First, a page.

A dozen pediatric organizations including SickKids are urging the Ontario government to make reopening schools a priority, citing a “crisis in children’s mental health” as a result of COVID-19 pandemic closures. 

“The impact of school closures and the resulting social isolation on the health and well-being of children and youth has become impossible to ignore. Getting Ontario’s students back into the classroom, with appropriate safety measures in place, for the remainder of this school year and for summer learning must be a priority now,” claimed the letter. 

“We are witnessing a crisis in children’s mental health with a dramatic increase in the utilization of acute mental health services. Schools play an essential role in the recovery process. In-person school provides students with routine and structure, accountability, socialization and recognition of abuse and neglect.” 

Other signatories to the open letter include the Canadian Pediatric Society, the Pediatricians Alliance of Ontario, Ottawa Community Pediatrician Network, Children First Canada, McMaster Children’s Hospital, the Coalition for Kids and several other similar groups.

According to the letter, the signatories have three requests: for schools to reopen “immediately”, for summer school learning to take place in-person and for schools to resume regular scheduling in September.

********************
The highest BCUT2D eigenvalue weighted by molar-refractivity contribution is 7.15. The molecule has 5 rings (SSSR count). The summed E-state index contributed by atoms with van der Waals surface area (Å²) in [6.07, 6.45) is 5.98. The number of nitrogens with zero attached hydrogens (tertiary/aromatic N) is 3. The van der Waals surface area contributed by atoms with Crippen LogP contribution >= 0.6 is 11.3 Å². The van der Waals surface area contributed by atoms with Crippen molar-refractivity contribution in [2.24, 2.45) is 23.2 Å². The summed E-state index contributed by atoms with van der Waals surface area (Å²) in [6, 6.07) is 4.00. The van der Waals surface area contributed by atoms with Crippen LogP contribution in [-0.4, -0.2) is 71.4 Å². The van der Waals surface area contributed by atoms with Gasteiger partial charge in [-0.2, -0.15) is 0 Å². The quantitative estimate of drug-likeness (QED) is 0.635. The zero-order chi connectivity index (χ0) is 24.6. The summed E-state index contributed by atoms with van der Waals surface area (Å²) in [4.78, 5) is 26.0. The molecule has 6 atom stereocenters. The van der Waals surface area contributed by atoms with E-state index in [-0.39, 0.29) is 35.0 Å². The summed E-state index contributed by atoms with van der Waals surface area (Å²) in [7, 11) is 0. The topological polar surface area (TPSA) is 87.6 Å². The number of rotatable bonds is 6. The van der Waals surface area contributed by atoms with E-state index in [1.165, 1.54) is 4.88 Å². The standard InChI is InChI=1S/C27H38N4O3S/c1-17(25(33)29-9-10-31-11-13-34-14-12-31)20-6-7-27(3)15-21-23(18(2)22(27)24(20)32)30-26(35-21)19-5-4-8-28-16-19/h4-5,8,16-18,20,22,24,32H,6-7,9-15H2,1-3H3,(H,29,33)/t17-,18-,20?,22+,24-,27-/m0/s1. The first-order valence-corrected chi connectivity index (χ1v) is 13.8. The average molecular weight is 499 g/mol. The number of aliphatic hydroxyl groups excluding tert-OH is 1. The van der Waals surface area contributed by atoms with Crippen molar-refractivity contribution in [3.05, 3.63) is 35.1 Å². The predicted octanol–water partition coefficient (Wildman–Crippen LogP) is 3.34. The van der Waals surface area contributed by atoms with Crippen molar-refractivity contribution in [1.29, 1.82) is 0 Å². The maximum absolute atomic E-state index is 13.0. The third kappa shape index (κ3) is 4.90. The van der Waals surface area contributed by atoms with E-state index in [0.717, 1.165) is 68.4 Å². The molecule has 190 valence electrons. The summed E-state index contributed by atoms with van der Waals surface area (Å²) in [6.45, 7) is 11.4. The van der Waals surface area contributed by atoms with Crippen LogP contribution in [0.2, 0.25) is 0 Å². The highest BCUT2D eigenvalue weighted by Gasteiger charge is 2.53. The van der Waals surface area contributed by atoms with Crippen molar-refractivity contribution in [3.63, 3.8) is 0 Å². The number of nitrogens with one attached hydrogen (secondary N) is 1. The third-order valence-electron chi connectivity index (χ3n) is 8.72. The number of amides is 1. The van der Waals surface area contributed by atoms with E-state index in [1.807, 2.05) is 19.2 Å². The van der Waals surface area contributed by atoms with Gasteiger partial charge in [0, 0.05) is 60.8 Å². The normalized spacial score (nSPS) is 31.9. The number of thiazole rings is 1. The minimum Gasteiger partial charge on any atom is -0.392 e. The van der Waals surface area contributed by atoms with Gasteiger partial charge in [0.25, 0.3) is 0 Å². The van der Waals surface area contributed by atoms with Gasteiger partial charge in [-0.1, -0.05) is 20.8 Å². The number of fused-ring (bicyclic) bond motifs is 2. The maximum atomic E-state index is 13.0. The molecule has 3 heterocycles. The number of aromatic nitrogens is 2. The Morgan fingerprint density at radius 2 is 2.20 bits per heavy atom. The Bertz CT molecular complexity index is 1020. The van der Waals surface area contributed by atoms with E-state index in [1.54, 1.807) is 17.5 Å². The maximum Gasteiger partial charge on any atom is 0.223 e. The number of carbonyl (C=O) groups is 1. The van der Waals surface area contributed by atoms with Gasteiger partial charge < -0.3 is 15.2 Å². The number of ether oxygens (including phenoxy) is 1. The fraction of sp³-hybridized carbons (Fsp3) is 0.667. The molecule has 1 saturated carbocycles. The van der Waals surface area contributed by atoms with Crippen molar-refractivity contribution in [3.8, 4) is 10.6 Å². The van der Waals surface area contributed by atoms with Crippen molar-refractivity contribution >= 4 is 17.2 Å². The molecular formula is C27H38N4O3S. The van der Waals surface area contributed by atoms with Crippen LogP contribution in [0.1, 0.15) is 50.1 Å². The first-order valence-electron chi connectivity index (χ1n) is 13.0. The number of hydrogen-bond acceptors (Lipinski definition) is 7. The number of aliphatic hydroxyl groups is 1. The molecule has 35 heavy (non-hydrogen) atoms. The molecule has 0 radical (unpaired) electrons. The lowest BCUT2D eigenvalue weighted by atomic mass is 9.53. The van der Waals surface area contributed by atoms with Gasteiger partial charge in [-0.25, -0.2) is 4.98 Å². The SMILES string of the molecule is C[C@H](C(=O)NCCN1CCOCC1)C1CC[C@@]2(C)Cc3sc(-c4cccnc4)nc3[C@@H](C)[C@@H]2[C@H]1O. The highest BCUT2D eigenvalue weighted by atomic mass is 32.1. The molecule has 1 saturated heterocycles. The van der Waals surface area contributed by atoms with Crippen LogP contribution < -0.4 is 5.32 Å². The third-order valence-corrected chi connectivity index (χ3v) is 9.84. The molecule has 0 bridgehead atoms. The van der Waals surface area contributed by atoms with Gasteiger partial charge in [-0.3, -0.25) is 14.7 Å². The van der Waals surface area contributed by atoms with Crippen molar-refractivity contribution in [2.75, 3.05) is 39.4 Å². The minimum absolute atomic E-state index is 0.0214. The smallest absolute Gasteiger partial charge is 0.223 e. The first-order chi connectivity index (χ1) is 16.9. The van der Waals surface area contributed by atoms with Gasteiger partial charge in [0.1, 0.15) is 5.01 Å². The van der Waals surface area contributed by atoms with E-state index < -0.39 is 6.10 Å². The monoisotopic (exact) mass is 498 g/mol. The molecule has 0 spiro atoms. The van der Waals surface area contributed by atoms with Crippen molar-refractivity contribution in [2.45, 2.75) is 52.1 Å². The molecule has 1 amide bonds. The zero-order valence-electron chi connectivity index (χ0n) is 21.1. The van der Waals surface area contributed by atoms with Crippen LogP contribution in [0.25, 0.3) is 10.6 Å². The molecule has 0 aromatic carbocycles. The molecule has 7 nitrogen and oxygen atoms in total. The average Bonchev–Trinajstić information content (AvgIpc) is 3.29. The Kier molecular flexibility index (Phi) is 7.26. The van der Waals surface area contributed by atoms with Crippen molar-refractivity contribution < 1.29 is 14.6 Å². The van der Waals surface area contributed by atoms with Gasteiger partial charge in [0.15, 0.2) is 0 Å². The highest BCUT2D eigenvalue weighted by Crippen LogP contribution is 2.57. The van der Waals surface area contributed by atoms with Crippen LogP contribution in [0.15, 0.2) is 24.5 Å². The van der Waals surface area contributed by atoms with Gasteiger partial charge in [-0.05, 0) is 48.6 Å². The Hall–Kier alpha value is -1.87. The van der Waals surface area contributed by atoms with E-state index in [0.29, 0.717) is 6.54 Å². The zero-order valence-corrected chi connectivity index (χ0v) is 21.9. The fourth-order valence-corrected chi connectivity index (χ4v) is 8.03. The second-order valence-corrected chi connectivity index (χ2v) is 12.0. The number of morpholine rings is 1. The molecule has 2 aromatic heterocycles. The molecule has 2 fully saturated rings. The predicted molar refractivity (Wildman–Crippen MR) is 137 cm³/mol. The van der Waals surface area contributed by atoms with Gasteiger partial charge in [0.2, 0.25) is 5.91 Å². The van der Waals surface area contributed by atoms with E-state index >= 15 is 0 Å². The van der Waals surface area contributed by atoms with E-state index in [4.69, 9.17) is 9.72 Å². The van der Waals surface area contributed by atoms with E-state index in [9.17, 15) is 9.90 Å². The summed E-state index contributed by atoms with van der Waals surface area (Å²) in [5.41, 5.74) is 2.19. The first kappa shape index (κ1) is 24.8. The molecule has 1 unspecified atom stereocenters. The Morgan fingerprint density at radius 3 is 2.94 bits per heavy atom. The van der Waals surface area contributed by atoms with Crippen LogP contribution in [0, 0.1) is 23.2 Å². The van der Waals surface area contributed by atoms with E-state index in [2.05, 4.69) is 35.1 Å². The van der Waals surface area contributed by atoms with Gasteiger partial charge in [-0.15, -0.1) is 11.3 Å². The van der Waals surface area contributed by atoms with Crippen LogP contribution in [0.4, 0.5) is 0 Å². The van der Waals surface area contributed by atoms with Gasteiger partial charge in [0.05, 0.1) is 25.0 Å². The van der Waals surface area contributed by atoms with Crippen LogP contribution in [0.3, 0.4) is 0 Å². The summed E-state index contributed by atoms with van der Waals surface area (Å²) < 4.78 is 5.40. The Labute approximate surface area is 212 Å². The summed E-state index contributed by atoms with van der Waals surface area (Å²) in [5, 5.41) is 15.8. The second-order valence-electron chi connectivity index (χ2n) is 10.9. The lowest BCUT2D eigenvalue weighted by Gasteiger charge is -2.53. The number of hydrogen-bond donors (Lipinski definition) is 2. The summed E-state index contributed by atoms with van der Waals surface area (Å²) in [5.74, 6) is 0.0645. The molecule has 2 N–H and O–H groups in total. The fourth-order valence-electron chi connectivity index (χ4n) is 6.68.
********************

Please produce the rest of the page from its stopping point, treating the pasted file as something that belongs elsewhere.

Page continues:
“With the decrease in COVID-19 hospitalizations in Ontario by over 50%, and with more than 50% of adults at least partially vaccinated, the decision to re-open schools at this time will have minimal, if any, impact on the health care system,” reads the open letter. 

Recently, the Ontario government announced that it would continue forcing kids to learn virtually until a “consensus” is reached with teachers unions and public health advisors. 

“On the one hand, we have some doctors saying they want to open the schools. On the other hand, we have the teachers’ unions saying we can’t do that right now,” Ontario Premier Doug Ford said earlier this week.  

“We need public health doctors, teachers and labour partners to agree on the best path forward … And we simply don’t have that right now.”

This is not the first time that children’s health specialists have raised the alarm about the growing mental health crisis faced by the province’s youth. 

In April, the Ottawa Community Pediatricians Network warned that the COVID-19 pandemic and the ensuing lockdowns were causing more and more children to report serious mental health issues. 

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